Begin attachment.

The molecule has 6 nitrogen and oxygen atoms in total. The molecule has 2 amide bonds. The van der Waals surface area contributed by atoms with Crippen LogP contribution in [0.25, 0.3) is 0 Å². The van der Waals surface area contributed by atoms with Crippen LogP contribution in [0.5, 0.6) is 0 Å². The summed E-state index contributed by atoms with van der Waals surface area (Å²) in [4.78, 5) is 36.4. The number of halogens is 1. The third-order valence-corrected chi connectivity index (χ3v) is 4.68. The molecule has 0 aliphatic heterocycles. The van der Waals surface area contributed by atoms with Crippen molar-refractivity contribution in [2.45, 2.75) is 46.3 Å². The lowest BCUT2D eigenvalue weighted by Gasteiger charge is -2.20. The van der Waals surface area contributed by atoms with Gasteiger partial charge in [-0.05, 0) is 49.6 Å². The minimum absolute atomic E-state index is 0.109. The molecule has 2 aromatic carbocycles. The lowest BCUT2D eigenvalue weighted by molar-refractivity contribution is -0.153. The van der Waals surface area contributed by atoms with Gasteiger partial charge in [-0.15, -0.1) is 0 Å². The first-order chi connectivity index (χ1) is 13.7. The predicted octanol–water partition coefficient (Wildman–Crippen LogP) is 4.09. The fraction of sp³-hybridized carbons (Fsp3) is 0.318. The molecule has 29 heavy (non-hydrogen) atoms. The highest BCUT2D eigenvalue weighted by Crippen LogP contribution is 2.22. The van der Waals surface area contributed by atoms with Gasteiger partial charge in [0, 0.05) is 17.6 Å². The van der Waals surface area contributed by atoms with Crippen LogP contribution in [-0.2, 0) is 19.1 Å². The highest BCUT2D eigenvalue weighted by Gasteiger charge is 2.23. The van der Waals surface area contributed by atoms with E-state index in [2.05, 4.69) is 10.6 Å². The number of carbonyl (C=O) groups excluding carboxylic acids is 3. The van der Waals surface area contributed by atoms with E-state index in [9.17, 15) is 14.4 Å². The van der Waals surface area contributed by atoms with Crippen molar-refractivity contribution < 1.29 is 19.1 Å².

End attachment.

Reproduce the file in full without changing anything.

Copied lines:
The molecule has 6 nitrogen and oxygen atoms in total. The molecule has 2 amide bonds. The van der Waals surface area contributed by atoms with Crippen LogP contribution in [0.25, 0.3) is 0 Å². The van der Waals surface area contributed by atoms with Crippen LogP contribution in [0.5, 0.6) is 0 Å². The summed E-state index contributed by atoms with van der Waals surface area (Å²) in [4.78, 5) is 36.4. The number of halogens is 1. The third-order valence-corrected chi connectivity index (χ3v) is 4.68. The molecule has 0 aliphatic heterocycles. The van der Waals surface area contributed by atoms with Crippen molar-refractivity contribution in [2.45, 2.75) is 46.3 Å². The lowest BCUT2D eigenvalue weighted by Gasteiger charge is -2.20. The van der Waals surface area contributed by atoms with Gasteiger partial charge in [-0.05, 0) is 49.6 Å². The minimum absolute atomic E-state index is 0.109. The molecule has 2 aromatic carbocycles. The lowest BCUT2D eigenvalue weighted by molar-refractivity contribution is -0.153. The van der Waals surface area contributed by atoms with Gasteiger partial charge in [-0.15, -0.1) is 0 Å². The first-order chi connectivity index (χ1) is 13.7. The predicted octanol–water partition coefficient (Wildman–Crippen LogP) is 4.09. The fraction of sp³-hybridized carbons (Fsp3) is 0.318. The molecule has 29 heavy (non-hydrogen) atoms. The highest BCUT2D eigenvalue weighted by Crippen LogP contribution is 2.22. The van der Waals surface area contributed by atoms with Gasteiger partial charge in [0, 0.05) is 17.6 Å². The van der Waals surface area contributed by atoms with Crippen LogP contribution in [-0.2, 0) is 19.1 Å². The highest BCUT2D eigenvalue weighted by Gasteiger charge is 2.23. The van der Waals surface area contributed by atoms with E-state index in [2.05, 4.69) is 10.6 Å². The number of carbonyl (C=O) groups excluding carboxylic acids is 3. The van der Waals surface area contributed by atoms with E-state index in [9.17, 15) is 14.4 Å². The van der Waals surface area contributed by atoms with Crippen molar-refractivity contribution < 1.29 is 19.1 Å².